America’s corporate probity is again under the spotlight as the Securities and Exchange Commission announced Wednesday that it is investigating accounting practices at America Online, the internet unit of the world’s largest media group AOL Time Warner.

According to recently appointed AOL TW chief executive Richard Parsons – himself from Time Warner origins – the SEC is conducting a “fact finding” probe into a range of transactions made at AOL prior to the completion of the AOL-Time Warner merger. The transactions in question, Parsons insists, were “appropriate” and had been appraised by Ernst & Young, the group’s auditors.

Following the announcement, AOL TW stock which ended the day on the NYSE at $11.40, fell by 6% to $10.55 in after-hours trading on Reuters’ Instinet electronic trading system.

In a parallel universe, however, all was rosy at the giant conglomerate which reported robust Q2 growth at its traditional media businesses, more than atoning for the ad slump-driven profits slide at its internet properties. Overall, the company moved back into profit during the quarter, posting net income of $394 million (€394.40m; £249.81m) or 9 cents a share, against a loss of $734m (-7 cents) in the same period last year.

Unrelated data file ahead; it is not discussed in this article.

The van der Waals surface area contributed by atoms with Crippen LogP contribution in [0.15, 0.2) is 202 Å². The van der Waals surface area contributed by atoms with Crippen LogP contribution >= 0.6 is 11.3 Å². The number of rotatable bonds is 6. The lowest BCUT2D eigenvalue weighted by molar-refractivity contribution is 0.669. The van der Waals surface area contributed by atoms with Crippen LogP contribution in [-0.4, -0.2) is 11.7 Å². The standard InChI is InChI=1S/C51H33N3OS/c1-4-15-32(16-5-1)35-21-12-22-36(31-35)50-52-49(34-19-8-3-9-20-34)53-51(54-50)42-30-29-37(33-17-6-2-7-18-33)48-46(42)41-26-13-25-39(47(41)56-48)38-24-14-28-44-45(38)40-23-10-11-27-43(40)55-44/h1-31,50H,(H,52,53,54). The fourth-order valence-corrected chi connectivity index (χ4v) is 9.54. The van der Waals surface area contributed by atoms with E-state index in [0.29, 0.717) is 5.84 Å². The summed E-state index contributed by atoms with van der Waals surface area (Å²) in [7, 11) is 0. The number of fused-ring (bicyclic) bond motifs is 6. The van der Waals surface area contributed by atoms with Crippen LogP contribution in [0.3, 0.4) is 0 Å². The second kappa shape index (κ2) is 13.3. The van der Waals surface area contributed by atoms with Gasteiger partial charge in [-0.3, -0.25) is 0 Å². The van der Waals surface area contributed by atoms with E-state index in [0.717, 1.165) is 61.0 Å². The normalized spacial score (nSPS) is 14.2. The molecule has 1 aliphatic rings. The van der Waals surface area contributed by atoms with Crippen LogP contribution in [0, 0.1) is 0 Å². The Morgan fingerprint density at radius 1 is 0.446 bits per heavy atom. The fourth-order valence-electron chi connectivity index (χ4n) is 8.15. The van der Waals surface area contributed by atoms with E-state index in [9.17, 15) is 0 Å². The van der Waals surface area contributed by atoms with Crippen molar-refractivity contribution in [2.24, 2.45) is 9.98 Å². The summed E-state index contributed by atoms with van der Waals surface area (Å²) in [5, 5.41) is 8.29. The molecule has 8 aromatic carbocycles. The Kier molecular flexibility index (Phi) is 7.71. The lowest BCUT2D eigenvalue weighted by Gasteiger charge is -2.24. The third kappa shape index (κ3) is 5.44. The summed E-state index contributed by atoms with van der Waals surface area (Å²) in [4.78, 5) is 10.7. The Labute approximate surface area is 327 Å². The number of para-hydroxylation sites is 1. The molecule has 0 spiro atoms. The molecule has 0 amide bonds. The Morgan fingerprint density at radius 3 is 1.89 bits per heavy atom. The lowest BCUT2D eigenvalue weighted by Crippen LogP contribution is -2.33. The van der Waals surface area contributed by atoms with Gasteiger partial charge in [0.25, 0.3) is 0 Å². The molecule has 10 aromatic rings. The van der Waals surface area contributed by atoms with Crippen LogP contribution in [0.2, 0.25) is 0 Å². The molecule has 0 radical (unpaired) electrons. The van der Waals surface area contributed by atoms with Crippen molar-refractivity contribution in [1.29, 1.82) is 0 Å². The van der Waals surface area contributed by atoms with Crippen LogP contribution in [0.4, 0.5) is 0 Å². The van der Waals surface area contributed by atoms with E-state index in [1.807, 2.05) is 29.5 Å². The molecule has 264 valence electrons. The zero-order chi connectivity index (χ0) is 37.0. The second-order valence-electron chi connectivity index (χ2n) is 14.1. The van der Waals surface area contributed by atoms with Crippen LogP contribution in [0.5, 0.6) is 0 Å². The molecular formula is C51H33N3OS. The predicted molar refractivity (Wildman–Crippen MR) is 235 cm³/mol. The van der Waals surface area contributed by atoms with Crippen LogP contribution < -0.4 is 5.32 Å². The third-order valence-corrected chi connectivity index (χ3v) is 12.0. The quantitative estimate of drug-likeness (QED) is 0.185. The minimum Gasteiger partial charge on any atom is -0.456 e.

Rallying the troops, Parsons proclaimed: “We will move forward as rapidly as possible with the revitalization of America Online, with particular focus on improving the AOL service and rebuilding its advertising business.”

Data sourced from: Financial Times; additional content by WARC staff